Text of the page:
from Colombo is also high above road level. Here a protracted entrance
sequence is created to take the visitor up to the main level. The
dark cool entrance veranda draws the visitor into the base of the
hotel at road level. From there one is drawn into a cylindrical
space, in which is a life-sized sculpture by Laki Senanayake of
a battle between the Portuguese invaders and the islanders. This
draws one up to the first level to be confronted by the glaring
light of the veranda and the ceaseless crashing of waves on the
requirement of a period hotel is met only in spirit. The austere
character of Dutch buildings is evoked in the spaces and through
colour, along with the choice of heavy simply constructed furniture.
"The Lighthouse presents a picture of repose. There is a sense
of ease in its presence, which makes design seem easy."
Lighthouse: Fired earth on aquamarine, Sri Lanka Architect Vol.
101 No. 20
The Blue Water
Hotel was the last hotel project Bawa was involved in and was completed
soon after he fell ill in 1998.
On a rectangular
site with no special features, Bawa responds like at the Sindbad
by creating his own context. Here an extensive use of water and
endless colonnades that disappear into the distance evokes a feeling
of infinity and peace. The very restrained furnishing of the hotel
heightens the feeling of space, lightness and quiet disturbed only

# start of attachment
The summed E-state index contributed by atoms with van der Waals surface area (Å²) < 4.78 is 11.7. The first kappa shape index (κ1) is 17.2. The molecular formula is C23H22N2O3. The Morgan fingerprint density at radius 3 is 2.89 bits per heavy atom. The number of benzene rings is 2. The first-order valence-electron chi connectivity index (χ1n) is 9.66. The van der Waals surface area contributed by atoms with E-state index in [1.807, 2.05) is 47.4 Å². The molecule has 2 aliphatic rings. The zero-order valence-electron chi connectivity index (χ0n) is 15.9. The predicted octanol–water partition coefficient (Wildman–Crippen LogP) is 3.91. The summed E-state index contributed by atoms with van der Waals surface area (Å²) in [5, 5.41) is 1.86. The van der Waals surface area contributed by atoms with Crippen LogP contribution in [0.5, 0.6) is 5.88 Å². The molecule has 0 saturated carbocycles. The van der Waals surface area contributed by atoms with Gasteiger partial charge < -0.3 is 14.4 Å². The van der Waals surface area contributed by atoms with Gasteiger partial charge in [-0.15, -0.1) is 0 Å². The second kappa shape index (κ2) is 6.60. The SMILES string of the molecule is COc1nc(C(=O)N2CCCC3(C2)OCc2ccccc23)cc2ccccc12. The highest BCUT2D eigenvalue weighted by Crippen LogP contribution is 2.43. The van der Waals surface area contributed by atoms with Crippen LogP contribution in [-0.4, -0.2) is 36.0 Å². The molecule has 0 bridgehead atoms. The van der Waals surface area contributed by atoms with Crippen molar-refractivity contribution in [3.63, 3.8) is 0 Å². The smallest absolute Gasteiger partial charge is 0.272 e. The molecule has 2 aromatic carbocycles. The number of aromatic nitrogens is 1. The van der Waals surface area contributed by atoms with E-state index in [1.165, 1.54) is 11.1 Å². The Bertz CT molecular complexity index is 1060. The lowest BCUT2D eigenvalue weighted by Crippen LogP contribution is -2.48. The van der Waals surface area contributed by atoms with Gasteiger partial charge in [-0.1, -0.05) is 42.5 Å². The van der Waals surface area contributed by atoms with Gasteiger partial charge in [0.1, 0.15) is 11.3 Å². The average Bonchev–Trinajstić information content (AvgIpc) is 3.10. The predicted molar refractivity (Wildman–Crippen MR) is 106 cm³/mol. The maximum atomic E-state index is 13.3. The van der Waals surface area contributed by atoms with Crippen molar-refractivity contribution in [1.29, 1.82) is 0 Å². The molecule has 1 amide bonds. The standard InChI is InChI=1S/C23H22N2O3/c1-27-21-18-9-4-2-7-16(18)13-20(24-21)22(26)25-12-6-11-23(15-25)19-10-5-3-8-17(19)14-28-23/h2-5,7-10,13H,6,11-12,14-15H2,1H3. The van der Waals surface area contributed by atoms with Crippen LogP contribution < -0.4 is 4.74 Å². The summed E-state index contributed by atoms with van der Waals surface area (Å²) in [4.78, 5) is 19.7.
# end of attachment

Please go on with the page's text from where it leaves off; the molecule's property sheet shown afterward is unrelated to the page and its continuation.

by the sound of running water, the rustling of palms and the ceaseless
roar of the Indian Ocean in the background.
In 1996, with
his solo practice at a peak, three hotels on site with two other
houses finishing, Bawa was called upon to design the state residence
and secretariat for the head of government of Sri Lanka. For a site
across from the houses of Parliament, which he completed in 1982,
Bawa designed a series of pavilions that will be reflected in the
lake surrounding the parliament and complementing it.
The scale here
though is quite different and has a more intimate spatial arrangement
as befits a residence. The secretariat was designed as an immense
gatehouse to the high security complex and entered on a bridge across
The House on
the Red Cliffs is perhaps Bawa's last completed work. Built on a
spectacular site overlooking the Indian Ocean, the house appears
merely as a line in the landscape. A huge metal roof on slender
columns shelters the main living areas of the house on the summit
of the site and the sleeping areas are tucked partly underground
to shelter from the sweeping monsoon winds and open onto a shaded